Consent

Under the E-Sign Act, consumers must give consent before they receive electronic disclosures “relating to a transaction.” Disclosures in connection with advertisements, credit card applications and solicitations, home-equity lines of credit and ARM applications, and mail and telephone orders are not considered to be related to a transaction and, therefore, prior consent does not have to be given. However, the required disclosures must ultimately be provided to the consumer.

Address or Location to Receive Electronic Communication

Creditors may deliver the electronic disclosures to the consumer’s e-mail address. The disclosures may also be made available at another location, such as an Internet website, as long as the consumer receives notices that the disclosures have been posted. This notice may be sent by e-mail or regular mail and must identify the account and the website address or other location where the disclosures are available. The disclosures must be made available for at least 90 days. The requirements for this notice do not apply to disclosures in connection with credit applications or solicitations that are mailed or publicly available, certain advertisements, mail and telephone orders, or home- equity lines of credit or ARM applications.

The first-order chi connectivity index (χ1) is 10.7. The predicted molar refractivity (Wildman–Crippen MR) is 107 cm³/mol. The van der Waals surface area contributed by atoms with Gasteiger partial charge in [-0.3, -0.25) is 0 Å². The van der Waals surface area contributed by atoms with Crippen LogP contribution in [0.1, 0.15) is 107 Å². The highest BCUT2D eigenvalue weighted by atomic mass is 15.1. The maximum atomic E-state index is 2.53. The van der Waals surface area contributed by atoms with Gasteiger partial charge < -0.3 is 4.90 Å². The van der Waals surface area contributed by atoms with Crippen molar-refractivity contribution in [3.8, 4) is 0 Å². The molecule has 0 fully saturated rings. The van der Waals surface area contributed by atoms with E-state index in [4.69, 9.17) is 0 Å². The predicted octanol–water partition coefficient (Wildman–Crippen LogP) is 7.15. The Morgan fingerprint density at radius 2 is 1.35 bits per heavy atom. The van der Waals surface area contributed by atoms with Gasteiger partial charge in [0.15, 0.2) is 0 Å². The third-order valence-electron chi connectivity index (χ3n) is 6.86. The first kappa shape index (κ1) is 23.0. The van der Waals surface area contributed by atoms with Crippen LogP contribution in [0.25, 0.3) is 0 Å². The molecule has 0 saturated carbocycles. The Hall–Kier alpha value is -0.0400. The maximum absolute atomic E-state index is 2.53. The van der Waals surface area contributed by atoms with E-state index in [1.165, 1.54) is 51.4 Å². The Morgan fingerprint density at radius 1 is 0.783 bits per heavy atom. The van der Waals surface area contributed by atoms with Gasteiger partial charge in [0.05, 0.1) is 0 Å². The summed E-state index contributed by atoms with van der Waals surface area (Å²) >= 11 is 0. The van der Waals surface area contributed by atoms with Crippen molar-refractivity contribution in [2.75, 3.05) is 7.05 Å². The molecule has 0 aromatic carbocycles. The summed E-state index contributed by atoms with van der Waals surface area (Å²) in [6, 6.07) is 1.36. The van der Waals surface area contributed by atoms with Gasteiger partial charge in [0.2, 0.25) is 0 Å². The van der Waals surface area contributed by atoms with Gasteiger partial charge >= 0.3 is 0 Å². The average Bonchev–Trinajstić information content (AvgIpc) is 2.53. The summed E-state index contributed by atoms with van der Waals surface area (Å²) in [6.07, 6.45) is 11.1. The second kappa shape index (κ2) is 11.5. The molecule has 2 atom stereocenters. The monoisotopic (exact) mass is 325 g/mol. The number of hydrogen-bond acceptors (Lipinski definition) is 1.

The consumer’s e-mail address is defined as one that is not limited to receiving communications solely from the creditor. This would, for example, exclude home-banking programs that allow communications by means of a computer and modem. Under these circumstances, the creditor must send a separate notice, either by e-mail or regular mail.

Although the notice must identify the account, this does not require the account number. If the notice refers to one account, the notice may, for example, just refer to “your credit card account.” If more than one account is involved, the notice could differentiate the accounts based on the card program or by use of a shortened account number.

Although the disclosures must be made available for at least 90 days, creditors have discretion to determine if they should be available at the same location for the entire period.